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Agnico Eagle CEO explains company’s sudden interest in Hope Bay

When TMAC Resources announced in January 2020 that it was prepared to sell its assets to a larger company, only China’s Shandong Gold Mining stepped forward with a bid.

After the federal government rejected that deal in December, Toronto-headquartered Agnico Eagle announced it was making an offer 20 per cent higher than Shandong did – $286.6 million compared to $230 million.

Agnico Eagle CEO Sean Boyd says the company would like to see “significantly higher” Inuit employment at Hope Bay as mine production expands.
photo courtesy of Agnico Eagle

Agnico Eagle’s appetite to acquire the oft-troubled Hope Bay project at a premium are multifold, according to CEO Sean Boyd.

TMAC made a number of operational improvements at the Doris gold mine over the past year, boosting efficiencies and generating cash, said Boyd. That drove up the value of the property and, consequently, Agnico Eagle’s bid, he explained.

Another factor was that, when TMAC went up for sale a year ago, Agnico Eagle was focused on resolving start-up challenges on the ground at its Meliadine gold mine and Amaruq gold deposit in the Kivalliq.

“It wasn’t the right time for us to take on something else in Nunavut,” said Boyd, adding that Covid emerged a short while later.

Something else that changed was the federal government’s mindset regarding mining in Canada’s North, according to Boyd. Following the offer from Shandong and the subsequent national security review, Ottawa “realizes there’s significant opportunity in Canada’s North,” he said.

Some initial ideas have been exchanged on the need for federal investment in infrastructure in the North, he said, citing renewable energy such as wind farms, high-speed internet and training programs for employees as examples.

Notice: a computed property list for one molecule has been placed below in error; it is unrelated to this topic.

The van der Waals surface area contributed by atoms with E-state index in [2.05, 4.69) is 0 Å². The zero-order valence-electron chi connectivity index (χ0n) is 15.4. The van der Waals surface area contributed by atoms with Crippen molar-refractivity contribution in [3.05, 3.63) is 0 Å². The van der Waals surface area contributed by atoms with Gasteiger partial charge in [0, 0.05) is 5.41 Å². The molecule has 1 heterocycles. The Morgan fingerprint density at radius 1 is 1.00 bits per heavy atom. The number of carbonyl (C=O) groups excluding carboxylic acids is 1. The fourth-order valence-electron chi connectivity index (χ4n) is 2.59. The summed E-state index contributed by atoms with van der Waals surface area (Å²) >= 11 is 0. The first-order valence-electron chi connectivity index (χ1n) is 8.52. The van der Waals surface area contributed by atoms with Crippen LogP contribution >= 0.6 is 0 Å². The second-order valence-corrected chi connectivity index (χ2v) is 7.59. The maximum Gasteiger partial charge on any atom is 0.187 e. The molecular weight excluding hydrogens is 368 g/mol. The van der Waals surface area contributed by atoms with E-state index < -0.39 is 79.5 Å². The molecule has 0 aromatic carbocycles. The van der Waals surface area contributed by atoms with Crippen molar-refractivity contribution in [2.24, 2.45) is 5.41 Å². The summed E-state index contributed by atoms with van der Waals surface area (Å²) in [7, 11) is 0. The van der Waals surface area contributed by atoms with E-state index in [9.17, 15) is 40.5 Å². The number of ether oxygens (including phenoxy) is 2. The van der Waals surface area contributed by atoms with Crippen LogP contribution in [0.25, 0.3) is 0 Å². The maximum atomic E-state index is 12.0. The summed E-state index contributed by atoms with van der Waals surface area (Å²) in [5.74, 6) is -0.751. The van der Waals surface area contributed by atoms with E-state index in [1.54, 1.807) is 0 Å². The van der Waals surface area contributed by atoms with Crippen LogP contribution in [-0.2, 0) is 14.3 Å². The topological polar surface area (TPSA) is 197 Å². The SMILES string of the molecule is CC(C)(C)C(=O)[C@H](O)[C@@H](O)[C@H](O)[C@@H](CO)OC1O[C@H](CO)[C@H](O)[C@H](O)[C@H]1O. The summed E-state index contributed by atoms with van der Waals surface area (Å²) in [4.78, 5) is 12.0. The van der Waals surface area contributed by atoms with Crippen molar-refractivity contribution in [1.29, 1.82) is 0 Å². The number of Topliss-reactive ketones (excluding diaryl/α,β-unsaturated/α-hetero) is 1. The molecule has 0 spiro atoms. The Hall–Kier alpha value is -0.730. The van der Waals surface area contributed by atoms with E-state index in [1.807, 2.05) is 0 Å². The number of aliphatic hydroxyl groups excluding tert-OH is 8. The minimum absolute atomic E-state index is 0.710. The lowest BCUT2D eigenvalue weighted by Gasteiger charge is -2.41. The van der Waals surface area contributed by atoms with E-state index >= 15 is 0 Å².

“One of the things Agnico has learned is that we like to do a lot but we can’t do everything. We need partners to work with us to improve the investment climate and improve the conditions there,” said Boyd.

Existing mines and advanced exploration projects in Nunavut.
image courtesy of Agnico Eagle MInes

“I can tell you that it’s totally different (with the federal government) than it was a few years ago where it was a struggle to get them to pay attention to what we were doing up in Nunavut,” he said. “They are actively engaged and have been over the last year or so.”

The rate of Inuit employment at Hope Bay has ranged between 11-15 per cent. Boyd said Agnico Eagle will require more workers as it expands production at the site and he wants the Inuit workforce to “increase significantly.”

The return date for Nunavummiut miners, who were sent home with pay in March due to Covid, is still undetermined, and Agnico Eagle is awaiting signals from the chief public health officer.

“Our objective is to get everybody back as quickly as possible,” Boyd said, adding that sorting out employee compensation long-term at Hope Bay remains to be negotiated.

Higher costs at Hope Bay

Boyd acknowledged that Hope Bay comes with some obstacles, namely escalated expenditures. The break-even point for selling gold from the Doris mine is higher than US$1,000 per ounce whereas it’s only about US$700 per ounce at Meliadine, an “order of magnitude difference,” Boyd said.

Gold was trading at more than US$1,900 per ounce on Wednesday.

“In the event the gold price goes down – we don’t think it will but it can; it’s a commodity – this mine would struggle, so we’ve got to really look at the cost structure,” he said.

Part of Agnico Eagle’s objectives on that front will be to identify synergies with its two Kivalliq mines, tying in transportation, logistics and planning as it integrates Hope Bay.

Tom Hoefer, executive director of the NWT & Nunavut Chamber of Mines, also pointed to those “economies of scale,” and said Agnico Eagle can leverage the same environmental, social and governance programs they have already established in the Kivalliq region.

“It is good news!” Hoefer said of the pending transaction between the mining companies. “Agnico Eagle has both the mining and specific Nunavut technical expertise and the financial resources necessary to continue the development of the Hope Bay project… with their proven Arctic experience and gold mining expertise, we believe they will maximize the opportunities and benefits from Hope Bay for Nunavummiut, the Kitikmeot region, Nunavut and for Canada.”

With all of the exploration potential at Hope Bay, there’s a possibility that mining could continue for 50 years, added Jason Neal, TMAC’s CEO.

Hoefer underscored that point.

“The Hope Bay greenstone belt is rich in gold and offers long-term mining potential that TMAC had begun tapping into,” he said.

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